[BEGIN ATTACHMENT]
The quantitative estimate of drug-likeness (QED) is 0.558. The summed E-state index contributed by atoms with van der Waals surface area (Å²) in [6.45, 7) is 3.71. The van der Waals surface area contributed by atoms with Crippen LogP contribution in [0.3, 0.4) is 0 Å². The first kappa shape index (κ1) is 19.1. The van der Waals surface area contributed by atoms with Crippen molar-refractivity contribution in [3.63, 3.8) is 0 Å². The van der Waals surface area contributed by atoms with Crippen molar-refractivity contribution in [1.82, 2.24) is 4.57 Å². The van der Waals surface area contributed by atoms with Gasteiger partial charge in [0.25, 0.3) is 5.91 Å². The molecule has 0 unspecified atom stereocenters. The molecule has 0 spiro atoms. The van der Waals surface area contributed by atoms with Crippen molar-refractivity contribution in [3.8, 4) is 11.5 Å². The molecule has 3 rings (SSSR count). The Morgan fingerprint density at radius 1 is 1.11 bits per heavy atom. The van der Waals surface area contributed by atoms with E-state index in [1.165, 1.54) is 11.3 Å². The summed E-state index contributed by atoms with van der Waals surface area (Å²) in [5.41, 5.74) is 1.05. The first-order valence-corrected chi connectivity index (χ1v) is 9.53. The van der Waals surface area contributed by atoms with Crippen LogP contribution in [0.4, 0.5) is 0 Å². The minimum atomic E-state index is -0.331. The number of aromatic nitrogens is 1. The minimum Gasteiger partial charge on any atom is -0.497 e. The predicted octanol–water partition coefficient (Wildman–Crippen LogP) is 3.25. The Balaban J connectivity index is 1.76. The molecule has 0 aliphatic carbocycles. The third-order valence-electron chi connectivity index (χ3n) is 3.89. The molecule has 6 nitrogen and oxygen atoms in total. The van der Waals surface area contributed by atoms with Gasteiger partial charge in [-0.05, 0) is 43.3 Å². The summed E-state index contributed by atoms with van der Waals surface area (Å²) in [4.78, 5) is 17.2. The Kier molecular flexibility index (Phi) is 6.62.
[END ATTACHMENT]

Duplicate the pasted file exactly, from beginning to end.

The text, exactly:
The quantitative estimate of drug-likeness (QED) is 0.558. The summed E-state index contributed by atoms with van der Waals surface area (Å²) in [6.45, 7) is 3.71. The van der Waals surface area contributed by atoms with Crippen LogP contribution in [0.3, 0.4) is 0 Å². The first kappa shape index (κ1) is 19.1. The van der Waals surface area contributed by atoms with Crippen molar-refractivity contribution in [3.63, 3.8) is 0 Å². The van der Waals surface area contributed by atoms with Crippen molar-refractivity contribution in [1.82, 2.24) is 4.57 Å². The van der Waals surface area contributed by atoms with Gasteiger partial charge in [0.25, 0.3) is 5.91 Å². The molecule has 0 unspecified atom stereocenters. The molecule has 0 spiro atoms. The van der Waals surface area contributed by atoms with Crippen molar-refractivity contribution in [3.8, 4) is 11.5 Å². The molecule has 3 rings (SSSR count). The Morgan fingerprint density at radius 1 is 1.11 bits per heavy atom. The van der Waals surface area contributed by atoms with E-state index in [1.165, 1.54) is 11.3 Å². The summed E-state index contributed by atoms with van der Waals surface area (Å²) in [5.41, 5.74) is 1.05. The first-order valence-corrected chi connectivity index (χ1v) is 9.53. The van der Waals surface area contributed by atoms with Crippen LogP contribution in [0.4, 0.5) is 0 Å². The minimum atomic E-state index is -0.331. The number of aromatic nitrogens is 1. The minimum Gasteiger partial charge on any atom is -0.497 e. The predicted octanol–water partition coefficient (Wildman–Crippen LogP) is 3.25. The Balaban J connectivity index is 1.76. The molecule has 0 aliphatic carbocycles. The third-order valence-electron chi connectivity index (χ3n) is 3.89. The molecule has 6 nitrogen and oxygen atoms in total. The van der Waals surface area contributed by atoms with Gasteiger partial charge in [-0.05, 0) is 43.3 Å². The summed E-state index contributed by atoms with van der Waals surface area (Å²) in [4.78, 5) is 17.2. The Kier molecular flexibility index (Phi) is 6.62.